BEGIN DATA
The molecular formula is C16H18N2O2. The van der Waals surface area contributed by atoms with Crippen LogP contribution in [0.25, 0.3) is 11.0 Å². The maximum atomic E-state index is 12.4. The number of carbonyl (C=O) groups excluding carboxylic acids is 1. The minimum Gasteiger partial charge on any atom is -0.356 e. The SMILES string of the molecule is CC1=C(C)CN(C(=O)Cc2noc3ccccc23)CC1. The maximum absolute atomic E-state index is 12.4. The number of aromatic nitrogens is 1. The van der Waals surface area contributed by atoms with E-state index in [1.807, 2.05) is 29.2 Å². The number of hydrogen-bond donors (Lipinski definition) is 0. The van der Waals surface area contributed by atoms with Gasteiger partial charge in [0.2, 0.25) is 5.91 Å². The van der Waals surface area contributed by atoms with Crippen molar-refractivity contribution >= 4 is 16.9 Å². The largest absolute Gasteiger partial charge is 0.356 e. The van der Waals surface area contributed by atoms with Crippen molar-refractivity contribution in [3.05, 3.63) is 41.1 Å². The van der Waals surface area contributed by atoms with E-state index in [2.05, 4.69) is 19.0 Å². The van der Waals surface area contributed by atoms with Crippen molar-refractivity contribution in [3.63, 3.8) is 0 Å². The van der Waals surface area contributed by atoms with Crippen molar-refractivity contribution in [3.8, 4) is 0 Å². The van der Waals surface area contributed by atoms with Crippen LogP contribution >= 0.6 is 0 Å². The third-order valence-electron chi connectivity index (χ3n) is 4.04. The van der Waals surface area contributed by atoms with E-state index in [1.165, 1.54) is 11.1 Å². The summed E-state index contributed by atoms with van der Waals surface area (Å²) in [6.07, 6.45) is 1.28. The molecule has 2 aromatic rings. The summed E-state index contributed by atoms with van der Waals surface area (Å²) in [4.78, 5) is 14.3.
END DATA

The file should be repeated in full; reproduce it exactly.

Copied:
The molecular formula is C16H18N2O2. The van der Waals surface area contributed by atoms with Crippen LogP contribution in [0.25, 0.3) is 11.0 Å². The maximum atomic E-state index is 12.4. The number of carbonyl (C=O) groups excluding carboxylic acids is 1. The minimum Gasteiger partial charge on any atom is -0.356 e. The SMILES string of the molecule is CC1=C(C)CN(C(=O)Cc2noc3ccccc23)CC1. The maximum absolute atomic E-state index is 12.4. The number of aromatic nitrogens is 1. The van der Waals surface area contributed by atoms with E-state index in [1.807, 2.05) is 29.2 Å². The number of hydrogen-bond donors (Lipinski definition) is 0. The van der Waals surface area contributed by atoms with Gasteiger partial charge in [0.2, 0.25) is 5.91 Å². The van der Waals surface area contributed by atoms with Crippen molar-refractivity contribution >= 4 is 16.9 Å². The largest absolute Gasteiger partial charge is 0.356 e. The van der Waals surface area contributed by atoms with Crippen molar-refractivity contribution in [3.05, 3.63) is 41.1 Å². The van der Waals surface area contributed by atoms with E-state index in [2.05, 4.69) is 19.0 Å². The van der Waals surface area contributed by atoms with Crippen molar-refractivity contribution in [3.63, 3.8) is 0 Å². The van der Waals surface area contributed by atoms with Crippen molar-refractivity contribution in [3.8, 4) is 0 Å². The van der Waals surface area contributed by atoms with Crippen LogP contribution >= 0.6 is 0 Å². The third-order valence-electron chi connectivity index (χ3n) is 4.04. The van der Waals surface area contributed by atoms with E-state index in [1.165, 1.54) is 11.1 Å². The summed E-state index contributed by atoms with van der Waals surface area (Å²) in [6.07, 6.45) is 1.28. The molecule has 2 aromatic rings. The summed E-state index contributed by atoms with van der Waals surface area (Å²) in [4.78, 5) is 14.3.